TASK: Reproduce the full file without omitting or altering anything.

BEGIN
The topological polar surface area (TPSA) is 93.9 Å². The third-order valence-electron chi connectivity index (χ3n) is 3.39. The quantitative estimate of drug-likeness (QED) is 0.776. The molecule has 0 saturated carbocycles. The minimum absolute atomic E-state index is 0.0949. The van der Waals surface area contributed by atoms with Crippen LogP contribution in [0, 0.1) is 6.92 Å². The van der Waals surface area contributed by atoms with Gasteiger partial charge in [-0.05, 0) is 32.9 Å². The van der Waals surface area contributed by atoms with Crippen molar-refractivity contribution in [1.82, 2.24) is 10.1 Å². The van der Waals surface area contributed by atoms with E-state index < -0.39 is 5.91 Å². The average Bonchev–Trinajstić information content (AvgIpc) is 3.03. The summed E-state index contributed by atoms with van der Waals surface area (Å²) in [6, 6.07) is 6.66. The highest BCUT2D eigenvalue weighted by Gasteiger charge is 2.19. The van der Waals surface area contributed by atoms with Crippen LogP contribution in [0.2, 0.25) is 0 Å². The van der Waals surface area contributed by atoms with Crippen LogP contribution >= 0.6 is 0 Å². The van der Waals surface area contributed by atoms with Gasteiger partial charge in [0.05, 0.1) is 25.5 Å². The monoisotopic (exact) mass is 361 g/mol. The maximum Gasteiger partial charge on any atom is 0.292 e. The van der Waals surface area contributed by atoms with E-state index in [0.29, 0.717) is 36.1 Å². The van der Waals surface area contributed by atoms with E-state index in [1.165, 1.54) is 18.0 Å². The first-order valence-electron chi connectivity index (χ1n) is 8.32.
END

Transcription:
The topological polar surface area (TPSA) is 93.9 Å². The third-order valence-electron chi connectivity index (χ3n) is 3.39. The quantitative estimate of drug-likeness (QED) is 0.776. The molecule has 0 saturated carbocycles. The minimum absolute atomic E-state index is 0.0949. The van der Waals surface area contributed by atoms with Crippen LogP contribution in [0, 0.1) is 6.92 Å². The van der Waals surface area contributed by atoms with Gasteiger partial charge in [-0.05, 0) is 32.9 Å². The van der Waals surface area contributed by atoms with Crippen molar-refractivity contribution in [1.82, 2.24) is 10.1 Å². The van der Waals surface area contributed by atoms with E-state index < -0.39 is 5.91 Å². The average Bonchev–Trinajstić information content (AvgIpc) is 3.03. The summed E-state index contributed by atoms with van der Waals surface area (Å²) in [6, 6.07) is 6.66. The highest BCUT2D eigenvalue weighted by Gasteiger charge is 2.19. The van der Waals surface area contributed by atoms with Crippen LogP contribution in [0.2, 0.25) is 0 Å². The van der Waals surface area contributed by atoms with Crippen LogP contribution >= 0.6 is 0 Å². The van der Waals surface area contributed by atoms with Gasteiger partial charge in [0.05, 0.1) is 25.5 Å². The monoisotopic (exact) mass is 361 g/mol. The maximum Gasteiger partial charge on any atom is 0.292 e. The van der Waals surface area contributed by atoms with E-state index in [0.29, 0.717) is 36.1 Å². The van der Waals surface area contributed by atoms with E-state index in [1.165, 1.54) is 18.0 Å². The first-order valence-electron chi connectivity index (χ1n) is 8.32.